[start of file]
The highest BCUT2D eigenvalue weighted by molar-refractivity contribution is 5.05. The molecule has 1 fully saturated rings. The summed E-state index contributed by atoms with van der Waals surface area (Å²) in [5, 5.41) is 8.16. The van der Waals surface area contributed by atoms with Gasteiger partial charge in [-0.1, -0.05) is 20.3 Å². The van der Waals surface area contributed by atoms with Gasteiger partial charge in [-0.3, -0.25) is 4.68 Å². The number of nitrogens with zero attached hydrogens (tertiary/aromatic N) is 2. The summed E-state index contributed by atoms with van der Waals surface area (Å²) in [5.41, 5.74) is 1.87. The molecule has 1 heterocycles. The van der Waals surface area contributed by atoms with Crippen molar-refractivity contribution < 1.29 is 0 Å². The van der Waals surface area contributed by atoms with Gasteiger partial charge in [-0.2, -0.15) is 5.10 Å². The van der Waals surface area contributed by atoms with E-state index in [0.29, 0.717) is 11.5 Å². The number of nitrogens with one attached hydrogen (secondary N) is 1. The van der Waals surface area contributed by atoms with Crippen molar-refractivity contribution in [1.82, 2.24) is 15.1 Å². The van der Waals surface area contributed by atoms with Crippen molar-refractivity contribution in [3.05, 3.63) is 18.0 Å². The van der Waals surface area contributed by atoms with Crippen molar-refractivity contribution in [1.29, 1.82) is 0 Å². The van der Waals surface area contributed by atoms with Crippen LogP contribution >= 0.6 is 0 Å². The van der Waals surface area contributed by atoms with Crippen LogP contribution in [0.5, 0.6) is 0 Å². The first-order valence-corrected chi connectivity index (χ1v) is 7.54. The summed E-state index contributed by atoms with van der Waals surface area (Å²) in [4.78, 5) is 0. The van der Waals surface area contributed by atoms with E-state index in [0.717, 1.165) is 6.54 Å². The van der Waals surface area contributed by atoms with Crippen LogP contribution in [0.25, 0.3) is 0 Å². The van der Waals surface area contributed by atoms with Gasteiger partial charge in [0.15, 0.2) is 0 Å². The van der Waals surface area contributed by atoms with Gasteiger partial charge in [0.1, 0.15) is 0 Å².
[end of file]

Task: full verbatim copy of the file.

The highest BCUT2D eigenvalue weighted by molar-refractivity contribution is 5.05. The molecule has 1 fully saturated rings. The summed E-state index contributed by atoms with van der Waals surface area (Å²) in [5, 5.41) is 8.16. The van der Waals surface area contributed by atoms with Gasteiger partial charge in [-0.1, -0.05) is 20.3 Å². The van der Waals surface area contributed by atoms with Gasteiger partial charge in [-0.3, -0.25) is 4.68 Å². The number of nitrogens with zero attached hydrogens (tertiary/aromatic N) is 2. The summed E-state index contributed by atoms with van der Waals surface area (Å²) in [5.41, 5.74) is 1.87. The molecule has 1 heterocycles. The van der Waals surface area contributed by atoms with Crippen molar-refractivity contribution < 1.29 is 0 Å². The van der Waals surface area contributed by atoms with Gasteiger partial charge in [-0.2, -0.15) is 5.10 Å². The van der Waals surface area contributed by atoms with E-state index in [0.29, 0.717) is 11.5 Å². The number of nitrogens with one attached hydrogen (secondary N) is 1. The van der Waals surface area contributed by atoms with Crippen molar-refractivity contribution in [1.82, 2.24) is 15.1 Å². The van der Waals surface area contributed by atoms with Crippen molar-refractivity contribution in [3.05, 3.63) is 18.0 Å². The van der Waals surface area contributed by atoms with Crippen molar-refractivity contribution in [1.29, 1.82) is 0 Å². The van der Waals surface area contributed by atoms with Crippen LogP contribution >= 0.6 is 0 Å². The van der Waals surface area contributed by atoms with Crippen LogP contribution in [0.5, 0.6) is 0 Å². The first-order valence-corrected chi connectivity index (χ1v) is 7.54. The summed E-state index contributed by atoms with van der Waals surface area (Å²) in [4.78, 5) is 0. The van der Waals surface area contributed by atoms with E-state index in [0.717, 1.165) is 6.54 Å². The van der Waals surface area contributed by atoms with Crippen LogP contribution in [0.25, 0.3) is 0 Å². The van der Waals surface area contributed by atoms with Gasteiger partial charge in [0.15, 0.2) is 0 Å². The van der Waals surface area contributed by atoms with Gasteiger partial charge in [0.1, 0.15) is 0 Å².